Jack could see how their haul of crabs diminished each year and Ted’s talks inspired him. To filter out some of the toxins in the water, Jack used the plastics in the soft-drink bottles people so carelessly discard.

But the words of the doctors trying in vain to save Ted kept circling Jack’s thoughts: ‘If only we’d caught it sooner.’

Those thoughts shaped into a theory — that there must be a way of detecting the changes a pancreatic tumour causes in the body before the tumour itself is obvious.

Now for the science. Jack needed to identify a biomarker — which would react to the presence of the inconspicuous tumour and signal its presence.

He decided on a protein, but he had to sift through 8,000 before finding one that would react sufficiently to the small quantities of antibodies that an early-stage tumour would provoke into growth.

He also had to create a cheap, but accurate, test strip for dipping into a blood or urine sample. Otherwise, his test kit would not be widely available and the benefits of early detection would be lost.

To do all this, he needed more facilities than the family basement could offer, but, after writing to 200 academics in the field, begging for laboratory time, Jack spent weeks fielding rejections, before just one decided to give him a chance.

Jack’s breakthrough won him multiple awards, invitations to the White House, massive media coverage, a place in one of the world’s most prestigious colleges, Stanford University, and endless guest appearances — including at the BT Young Scientist Exhibition here, last year.

But that’s only part of Jack’s story, because not only is he a ‘geek’, but he’s a gay geek — which was difficult, particularly given the gay-bashing culture he encountered in school, from both pupils and teachers.

He derides the advice that well-meaning booklets on dealing with bullying often dispense. “One site even suggested that I ‘try to talk it out and come to a common place of understanding’. Sure. And then let’s all hold hands and sing Kumbaya,” he writes.

“Anyone who has actually been through the gauntlet of hate understands that no amount of jokes, walking away, or ignoring can get a hater off your back.”

Salvation for Jack came in the form of a few brave and loyal friends and his research, which got him out of a lot of classes. For others with no such escape route, he says there should be no shame in giving up the struggle and switching schools.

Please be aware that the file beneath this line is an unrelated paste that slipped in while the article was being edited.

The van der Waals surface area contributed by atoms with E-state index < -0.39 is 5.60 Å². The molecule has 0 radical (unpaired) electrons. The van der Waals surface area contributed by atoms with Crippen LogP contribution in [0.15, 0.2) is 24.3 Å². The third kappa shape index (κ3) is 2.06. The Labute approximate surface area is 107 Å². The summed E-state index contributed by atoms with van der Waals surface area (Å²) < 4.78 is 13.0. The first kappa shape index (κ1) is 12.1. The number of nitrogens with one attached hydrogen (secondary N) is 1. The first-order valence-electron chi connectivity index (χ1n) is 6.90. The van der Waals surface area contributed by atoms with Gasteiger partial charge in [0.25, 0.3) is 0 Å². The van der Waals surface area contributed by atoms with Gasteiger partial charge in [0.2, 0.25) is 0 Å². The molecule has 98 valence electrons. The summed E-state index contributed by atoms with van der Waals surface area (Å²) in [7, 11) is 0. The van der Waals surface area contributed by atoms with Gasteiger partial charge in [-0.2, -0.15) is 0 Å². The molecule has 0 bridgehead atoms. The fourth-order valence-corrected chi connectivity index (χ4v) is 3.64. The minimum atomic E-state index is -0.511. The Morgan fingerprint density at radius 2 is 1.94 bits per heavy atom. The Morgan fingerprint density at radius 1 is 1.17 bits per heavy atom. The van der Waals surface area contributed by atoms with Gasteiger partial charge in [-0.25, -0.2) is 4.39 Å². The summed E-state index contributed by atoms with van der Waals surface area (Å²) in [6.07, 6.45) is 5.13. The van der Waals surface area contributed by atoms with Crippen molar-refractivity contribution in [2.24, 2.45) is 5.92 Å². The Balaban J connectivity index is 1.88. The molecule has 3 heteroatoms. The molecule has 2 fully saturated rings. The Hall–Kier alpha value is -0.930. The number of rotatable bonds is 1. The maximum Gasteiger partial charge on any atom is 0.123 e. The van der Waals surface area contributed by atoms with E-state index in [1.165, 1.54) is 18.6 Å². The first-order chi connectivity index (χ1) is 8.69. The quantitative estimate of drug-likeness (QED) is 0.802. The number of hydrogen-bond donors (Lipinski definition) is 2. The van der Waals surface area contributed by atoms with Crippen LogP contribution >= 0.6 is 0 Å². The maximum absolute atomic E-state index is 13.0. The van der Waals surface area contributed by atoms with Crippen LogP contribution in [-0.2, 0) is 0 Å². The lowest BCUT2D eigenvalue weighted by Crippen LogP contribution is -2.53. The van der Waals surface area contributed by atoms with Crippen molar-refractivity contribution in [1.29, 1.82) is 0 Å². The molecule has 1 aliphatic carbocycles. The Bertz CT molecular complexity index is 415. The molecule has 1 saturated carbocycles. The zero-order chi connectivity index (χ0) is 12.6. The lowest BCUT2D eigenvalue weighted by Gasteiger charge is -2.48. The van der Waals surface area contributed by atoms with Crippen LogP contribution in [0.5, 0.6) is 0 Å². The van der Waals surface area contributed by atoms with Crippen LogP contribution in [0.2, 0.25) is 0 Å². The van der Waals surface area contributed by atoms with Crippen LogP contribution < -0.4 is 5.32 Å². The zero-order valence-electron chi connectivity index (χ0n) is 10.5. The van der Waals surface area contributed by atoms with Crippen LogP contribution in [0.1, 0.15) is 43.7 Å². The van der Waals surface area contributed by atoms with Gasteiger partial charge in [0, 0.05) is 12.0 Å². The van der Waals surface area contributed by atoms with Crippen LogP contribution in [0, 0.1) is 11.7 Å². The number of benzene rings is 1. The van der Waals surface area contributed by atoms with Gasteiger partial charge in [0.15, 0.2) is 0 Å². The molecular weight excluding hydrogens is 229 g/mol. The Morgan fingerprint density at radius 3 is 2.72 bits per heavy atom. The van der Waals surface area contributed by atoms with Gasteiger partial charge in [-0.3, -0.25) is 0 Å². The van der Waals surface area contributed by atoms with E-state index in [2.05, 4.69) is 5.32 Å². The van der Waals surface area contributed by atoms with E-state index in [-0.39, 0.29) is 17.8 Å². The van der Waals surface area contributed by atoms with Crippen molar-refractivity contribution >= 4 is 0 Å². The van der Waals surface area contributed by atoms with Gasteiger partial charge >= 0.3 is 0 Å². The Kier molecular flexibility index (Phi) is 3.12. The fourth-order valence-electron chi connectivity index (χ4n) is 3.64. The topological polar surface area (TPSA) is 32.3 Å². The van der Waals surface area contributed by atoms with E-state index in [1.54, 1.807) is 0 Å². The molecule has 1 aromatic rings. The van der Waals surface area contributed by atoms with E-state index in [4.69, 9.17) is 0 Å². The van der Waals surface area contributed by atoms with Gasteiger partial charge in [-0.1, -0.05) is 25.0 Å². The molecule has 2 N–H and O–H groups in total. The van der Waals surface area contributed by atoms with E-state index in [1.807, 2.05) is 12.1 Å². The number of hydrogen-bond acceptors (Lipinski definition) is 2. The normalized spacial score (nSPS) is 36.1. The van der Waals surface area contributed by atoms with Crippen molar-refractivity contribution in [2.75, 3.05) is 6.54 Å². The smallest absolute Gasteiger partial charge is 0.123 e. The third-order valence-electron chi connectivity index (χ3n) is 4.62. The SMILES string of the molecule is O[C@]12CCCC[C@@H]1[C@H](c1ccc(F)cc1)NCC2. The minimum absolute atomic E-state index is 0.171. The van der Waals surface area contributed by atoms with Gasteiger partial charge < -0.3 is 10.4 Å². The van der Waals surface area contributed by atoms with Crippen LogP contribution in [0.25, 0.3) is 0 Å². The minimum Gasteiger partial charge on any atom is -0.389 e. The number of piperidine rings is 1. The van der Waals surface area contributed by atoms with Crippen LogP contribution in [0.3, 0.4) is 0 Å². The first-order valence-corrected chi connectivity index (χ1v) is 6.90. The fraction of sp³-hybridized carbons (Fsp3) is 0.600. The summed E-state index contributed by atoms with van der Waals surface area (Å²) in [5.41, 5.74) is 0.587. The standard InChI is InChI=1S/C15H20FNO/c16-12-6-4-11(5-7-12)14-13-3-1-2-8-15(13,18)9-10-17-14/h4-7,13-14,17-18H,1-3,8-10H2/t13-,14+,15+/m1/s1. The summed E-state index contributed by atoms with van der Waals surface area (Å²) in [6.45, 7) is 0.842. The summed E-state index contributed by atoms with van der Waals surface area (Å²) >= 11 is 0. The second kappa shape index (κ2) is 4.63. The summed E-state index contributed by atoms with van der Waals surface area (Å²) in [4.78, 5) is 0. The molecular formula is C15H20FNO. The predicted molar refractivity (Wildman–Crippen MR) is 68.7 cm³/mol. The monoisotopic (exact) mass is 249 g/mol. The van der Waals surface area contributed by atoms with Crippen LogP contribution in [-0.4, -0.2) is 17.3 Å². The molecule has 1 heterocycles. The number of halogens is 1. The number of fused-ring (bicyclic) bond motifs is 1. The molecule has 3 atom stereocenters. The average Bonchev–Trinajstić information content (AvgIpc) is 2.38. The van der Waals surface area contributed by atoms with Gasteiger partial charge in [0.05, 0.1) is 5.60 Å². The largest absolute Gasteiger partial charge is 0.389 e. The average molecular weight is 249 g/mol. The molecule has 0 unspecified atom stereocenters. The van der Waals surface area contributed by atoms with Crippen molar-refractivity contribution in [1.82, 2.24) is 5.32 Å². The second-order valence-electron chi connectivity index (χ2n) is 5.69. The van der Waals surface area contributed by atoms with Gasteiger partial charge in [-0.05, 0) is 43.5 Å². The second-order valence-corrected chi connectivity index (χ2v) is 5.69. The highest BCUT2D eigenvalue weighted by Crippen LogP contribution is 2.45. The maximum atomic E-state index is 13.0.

“You aren’t running away from your problems — you are choosing to take yourself out of a negative environment and place yourself in a positive one,” he says in an addendum to his story, where he offers his own advice.

That’s social scientist Jack talking, but laboratory scientist Jack has also included another addendum, detailing various experiments anyone inspired by his story might like to tackle.

They’re rather more primitive than detecting cancer — things like turning a potato into a clock and making a rain cloud in a bottle — but they’re based on the same principles of questioning, exploring, trying out, and not accepting limits.

Apart from one: “Be sure to obey the Andraka family rule: don’t blow up the house.”

  • Breakthrough — How One Teen Innovator Is Changing The World, is written by Jack Andraka with journalist, Matthew Lysiak


More in this section

ieParenting Logo
Writers ieParenting

Our team of experts are on hand to offer advice and answer your questions here

Your digital cookbook

ieStyle Live 2021 Logo
ieStyle Live 2021 Logo

IE Logo
Outdoor Trails

Discover the great outdoors on Ireland's best walking trails

IE Logo
Outdoor Trails


The best food, health, entertainment and lifestyle content from the Irish Examiner, direct to your inbox.

Sign up
Cookie Policy Privacy Policy FAQ Help Contact Us Terms and Conditions

© Irish Examiner Ltd